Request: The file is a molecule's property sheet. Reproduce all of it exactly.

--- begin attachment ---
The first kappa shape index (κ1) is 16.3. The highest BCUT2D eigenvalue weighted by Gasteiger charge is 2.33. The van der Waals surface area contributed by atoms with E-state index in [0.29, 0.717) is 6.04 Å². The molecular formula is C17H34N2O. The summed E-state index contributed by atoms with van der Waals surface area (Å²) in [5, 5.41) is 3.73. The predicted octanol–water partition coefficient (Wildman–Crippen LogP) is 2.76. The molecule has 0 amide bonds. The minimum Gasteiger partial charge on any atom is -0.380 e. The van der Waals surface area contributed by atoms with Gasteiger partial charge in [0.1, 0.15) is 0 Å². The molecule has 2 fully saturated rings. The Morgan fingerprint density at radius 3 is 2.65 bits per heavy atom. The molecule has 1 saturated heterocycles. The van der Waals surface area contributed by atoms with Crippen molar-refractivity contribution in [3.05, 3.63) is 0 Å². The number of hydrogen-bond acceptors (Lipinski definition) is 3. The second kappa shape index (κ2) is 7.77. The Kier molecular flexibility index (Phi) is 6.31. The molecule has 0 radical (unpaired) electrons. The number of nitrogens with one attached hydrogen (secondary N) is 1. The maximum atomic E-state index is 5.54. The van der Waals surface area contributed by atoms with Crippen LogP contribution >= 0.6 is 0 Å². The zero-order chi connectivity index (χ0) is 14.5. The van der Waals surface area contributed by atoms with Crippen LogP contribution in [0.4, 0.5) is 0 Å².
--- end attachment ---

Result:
The first kappa shape index (κ1) is 16.3. The highest BCUT2D eigenvalue weighted by Gasteiger charge is 2.33. The van der Waals surface area contributed by atoms with E-state index in [0.29, 0.717) is 6.04 Å². The molecular formula is C17H34N2O. The summed E-state index contributed by atoms with van der Waals surface area (Å²) in [5, 5.41) is 3.73. The predicted octanol–water partition coefficient (Wildman–Crippen LogP) is 2.76. The molecule has 0 amide bonds. The minimum Gasteiger partial charge on any atom is -0.380 e. The van der Waals surface area contributed by atoms with Gasteiger partial charge in [0.1, 0.15) is 0 Å². The molecule has 2 fully saturated rings. The Morgan fingerprint density at radius 3 is 2.65 bits per heavy atom. The molecule has 1 saturated heterocycles. The van der Waals surface area contributed by atoms with Crippen molar-refractivity contribution in [3.05, 3.63) is 0 Å². The number of hydrogen-bond acceptors (Lipinski definition) is 3. The second kappa shape index (κ2) is 7.77. The Kier molecular flexibility index (Phi) is 6.31. The molecule has 0 radical (unpaired) electrons. The number of nitrogens with one attached hydrogen (secondary N) is 1. The maximum atomic E-state index is 5.54. The van der Waals surface area contributed by atoms with Crippen LogP contribution >= 0.6 is 0 Å². The zero-order chi connectivity index (χ0) is 14.5. The van der Waals surface area contributed by atoms with Crippen LogP contribution in [0.4, 0.5) is 0 Å².